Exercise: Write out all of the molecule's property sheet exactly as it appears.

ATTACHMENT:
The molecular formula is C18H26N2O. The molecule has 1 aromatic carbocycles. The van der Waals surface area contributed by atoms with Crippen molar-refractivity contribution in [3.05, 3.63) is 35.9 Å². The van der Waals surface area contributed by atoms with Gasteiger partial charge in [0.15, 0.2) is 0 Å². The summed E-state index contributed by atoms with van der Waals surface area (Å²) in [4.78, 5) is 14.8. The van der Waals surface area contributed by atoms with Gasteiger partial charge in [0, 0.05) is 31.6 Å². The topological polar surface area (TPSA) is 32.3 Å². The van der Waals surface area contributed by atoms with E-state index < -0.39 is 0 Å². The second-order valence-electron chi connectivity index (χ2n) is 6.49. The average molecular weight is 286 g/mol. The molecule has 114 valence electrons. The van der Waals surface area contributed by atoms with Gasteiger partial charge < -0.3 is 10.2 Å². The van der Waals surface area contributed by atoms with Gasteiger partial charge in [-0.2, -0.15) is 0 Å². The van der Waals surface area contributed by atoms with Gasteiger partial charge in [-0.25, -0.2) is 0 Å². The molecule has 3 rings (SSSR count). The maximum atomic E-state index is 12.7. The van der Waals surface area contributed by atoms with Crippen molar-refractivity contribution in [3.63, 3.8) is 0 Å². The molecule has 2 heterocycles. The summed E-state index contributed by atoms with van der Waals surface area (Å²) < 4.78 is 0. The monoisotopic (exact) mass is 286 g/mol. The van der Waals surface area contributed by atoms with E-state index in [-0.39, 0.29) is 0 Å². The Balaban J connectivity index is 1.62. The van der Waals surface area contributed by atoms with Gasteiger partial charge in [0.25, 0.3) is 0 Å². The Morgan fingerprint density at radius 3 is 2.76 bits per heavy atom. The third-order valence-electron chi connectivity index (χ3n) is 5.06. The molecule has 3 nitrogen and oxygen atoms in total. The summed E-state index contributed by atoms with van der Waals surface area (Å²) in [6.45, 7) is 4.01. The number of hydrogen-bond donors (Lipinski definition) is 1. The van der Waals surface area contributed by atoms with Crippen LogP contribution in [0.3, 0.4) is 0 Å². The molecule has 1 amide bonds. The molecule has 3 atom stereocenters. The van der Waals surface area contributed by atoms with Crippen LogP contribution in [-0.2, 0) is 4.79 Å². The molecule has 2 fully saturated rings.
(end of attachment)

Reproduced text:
The molecular formula is C18H26N2O. The molecule has 1 aromatic carbocycles. The van der Waals surface area contributed by atoms with Crippen molar-refractivity contribution in [3.05, 3.63) is 35.9 Å². The van der Waals surface area contributed by atoms with Gasteiger partial charge in [0.15, 0.2) is 0 Å². The summed E-state index contributed by atoms with van der Waals surface area (Å²) in [4.78, 5) is 14.8. The van der Waals surface area contributed by atoms with Gasteiger partial charge in [0, 0.05) is 31.6 Å². The topological polar surface area (TPSA) is 32.3 Å². The van der Waals surface area contributed by atoms with E-state index < -0.39 is 0 Å². The second-order valence-electron chi connectivity index (χ2n) is 6.49. The average molecular weight is 286 g/mol. The molecule has 114 valence electrons. The van der Waals surface area contributed by atoms with Gasteiger partial charge < -0.3 is 10.2 Å². The van der Waals surface area contributed by atoms with Gasteiger partial charge in [-0.2, -0.15) is 0 Å². The van der Waals surface area contributed by atoms with Gasteiger partial charge in [-0.25, -0.2) is 0 Å². The molecule has 3 rings (SSSR count). The maximum atomic E-state index is 12.7. The van der Waals surface area contributed by atoms with Crippen molar-refractivity contribution in [3.63, 3.8) is 0 Å². The molecule has 2 heterocycles. The summed E-state index contributed by atoms with van der Waals surface area (Å²) < 4.78 is 0. The monoisotopic (exact) mass is 286 g/mol. The van der Waals surface area contributed by atoms with E-state index in [-0.39, 0.29) is 0 Å². The Balaban J connectivity index is 1.62. The van der Waals surface area contributed by atoms with Gasteiger partial charge in [0.25, 0.3) is 0 Å². The Morgan fingerprint density at radius 3 is 2.76 bits per heavy atom. The third-order valence-electron chi connectivity index (χ3n) is 5.06. The molecule has 3 nitrogen and oxygen atoms in total. The summed E-state index contributed by atoms with van der Waals surface area (Å²) in [6.45, 7) is 4.01. The number of hydrogen-bond donors (Lipinski definition) is 1. The van der Waals surface area contributed by atoms with Crippen LogP contribution in [0.3, 0.4) is 0 Å². The molecule has 1 amide bonds. The molecule has 3 atom stereocenters. The van der Waals surface area contributed by atoms with Crippen LogP contribution in [-0.2, 0) is 4.79 Å². The molecule has 2 fully saturated rings.